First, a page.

4. It is serving as a magnet that is drawing like-minded people... people from all walks of life are now beginning to interact with team IAC. Again, dont look at their numbers. Look at what they can contribute and more pertinently look at the fact that even a figure "1" is numerically greater than "0" - which is precisely what it was just 2 years ago
  5. It has also brought the issue front-and-centre onto the national stage - a factor which was not present even 3 years ago. No mean feat, that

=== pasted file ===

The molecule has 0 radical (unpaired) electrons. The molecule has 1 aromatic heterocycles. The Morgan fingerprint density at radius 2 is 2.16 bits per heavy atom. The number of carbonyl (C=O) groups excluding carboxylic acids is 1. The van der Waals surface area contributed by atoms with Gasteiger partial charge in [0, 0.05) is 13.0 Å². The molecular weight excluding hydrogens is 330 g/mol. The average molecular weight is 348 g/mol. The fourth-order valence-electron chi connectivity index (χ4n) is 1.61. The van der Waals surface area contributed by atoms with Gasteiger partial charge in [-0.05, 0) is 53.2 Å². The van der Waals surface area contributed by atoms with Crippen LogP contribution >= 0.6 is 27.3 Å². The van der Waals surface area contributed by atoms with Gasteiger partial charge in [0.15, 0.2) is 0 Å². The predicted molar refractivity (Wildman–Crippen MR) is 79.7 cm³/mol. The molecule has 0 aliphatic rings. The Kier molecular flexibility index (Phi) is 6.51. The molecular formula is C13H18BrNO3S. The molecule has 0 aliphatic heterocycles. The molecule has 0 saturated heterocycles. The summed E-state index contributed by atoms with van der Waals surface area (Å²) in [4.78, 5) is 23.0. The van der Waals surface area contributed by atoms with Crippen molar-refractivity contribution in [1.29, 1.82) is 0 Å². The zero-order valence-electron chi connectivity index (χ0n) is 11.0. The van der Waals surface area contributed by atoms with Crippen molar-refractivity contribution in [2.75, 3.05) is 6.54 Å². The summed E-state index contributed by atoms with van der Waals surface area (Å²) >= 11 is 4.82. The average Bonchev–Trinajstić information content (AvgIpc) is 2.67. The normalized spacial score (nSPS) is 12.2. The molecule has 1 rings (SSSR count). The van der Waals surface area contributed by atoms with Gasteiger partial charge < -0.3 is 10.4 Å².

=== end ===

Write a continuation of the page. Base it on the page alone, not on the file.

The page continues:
These 4 significant factors are not ones that can be so easily ignored. They points towards a qualitative change in the atmosphere of the Indian people; they point out that there is now a core set of citizens who are actually willing to put the first food forward in the process of change. The political class is now under more pressure than it has ever been; they are under attack from the entire spectrum of interests - including people who disagree with Team IAC. Thirdly, a person without hope will do no efforts; a ray of hope can work wonders : given sufficient time. And fourth, the coming together of people of probity in one forum or one one platform (meaning crusaders who dont agree with IAC but are anti-corruption nonetheless) is also a pwerful factor: it gives the normal citizen a role model and it acts as a further magnet. Not only that, the galivanisation of the middle class also acts as a catalyst as people see citizens they can identify with playing a role and taking a stand. A professional or a doctor as an activist will catch the interest and attention of all professionals or doctors; that is bound to fuel change